Could the Dodge roadster heat up Chrysler sales?
Check the dictionary definition of the word demon and you’ll usually get “a devil or evil spirit,” perhaps even a “cruel person.” But there’s a third one, too, usually used as an adjective, i.e. “very skillful or forceful.”
The latter interpretation is the one Dodge hopes will be applied to a new Demon roadster that makes its world debut at the Geneva International Motor Show.
The immensely powerful and expensive Viper is the only sports car Dodge can offer at present, so the imminent arrival of the little Demon dream car may well be irresistible for those with budgets more closely aligned with Mazda’s affordable and affordable Miata roadster.
When the Demon’s design team took on the project in late 2005, its mission remit was to build a minimalist show car, but one with the potential to take on the Miata head-to-head.
The Demon’s lines are redolent with Dodge design cues, such as the distinctive cross-hair grille and deep Charger-like sides, but it still possesses a clean, simple style that plays well with the roadster buyer. The rear end is dominated by a trapezoidal theme. The shape dictates everything from light housings to roll bars, exhaust tips and wheel design.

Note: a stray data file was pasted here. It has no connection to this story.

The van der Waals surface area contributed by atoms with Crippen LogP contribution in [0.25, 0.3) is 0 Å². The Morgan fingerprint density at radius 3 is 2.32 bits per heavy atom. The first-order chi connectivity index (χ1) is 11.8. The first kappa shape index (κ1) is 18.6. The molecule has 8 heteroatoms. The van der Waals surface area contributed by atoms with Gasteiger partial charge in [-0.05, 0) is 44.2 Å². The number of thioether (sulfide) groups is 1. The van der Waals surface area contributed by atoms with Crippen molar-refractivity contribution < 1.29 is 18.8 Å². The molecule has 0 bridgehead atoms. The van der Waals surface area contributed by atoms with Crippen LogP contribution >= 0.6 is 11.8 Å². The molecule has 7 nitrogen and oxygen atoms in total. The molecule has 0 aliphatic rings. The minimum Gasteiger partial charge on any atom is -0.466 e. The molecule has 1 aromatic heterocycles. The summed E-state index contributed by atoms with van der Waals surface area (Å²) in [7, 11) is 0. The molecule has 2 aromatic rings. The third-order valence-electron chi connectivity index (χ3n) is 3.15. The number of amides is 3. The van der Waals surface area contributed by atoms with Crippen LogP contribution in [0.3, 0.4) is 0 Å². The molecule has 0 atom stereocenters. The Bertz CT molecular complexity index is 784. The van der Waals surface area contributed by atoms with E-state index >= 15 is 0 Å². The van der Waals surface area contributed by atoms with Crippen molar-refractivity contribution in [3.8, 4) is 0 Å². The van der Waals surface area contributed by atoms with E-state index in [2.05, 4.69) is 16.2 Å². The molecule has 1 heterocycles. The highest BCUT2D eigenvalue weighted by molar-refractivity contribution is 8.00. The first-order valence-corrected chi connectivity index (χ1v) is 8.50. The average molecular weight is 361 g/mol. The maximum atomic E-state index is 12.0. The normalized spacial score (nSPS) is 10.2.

Inside, everything is functional rather than frivolous. It’s evident the driving experience is what the Demon is all about.
Dramatic styling aside, the Demon’s mechanical bits come from available off-the-shelf parts. Key among these is Chrysler’s global 2.4-litre, 172 hp, 4-cylinder engine mated with a 6-speed manual gearbox.
A ready supply of inexpensive major components coupled with the simple, straightforward styling means the Demon could easily be put into production. Is there a better way for Chrysler to help exorcise the evil spirits possessing its sales charts?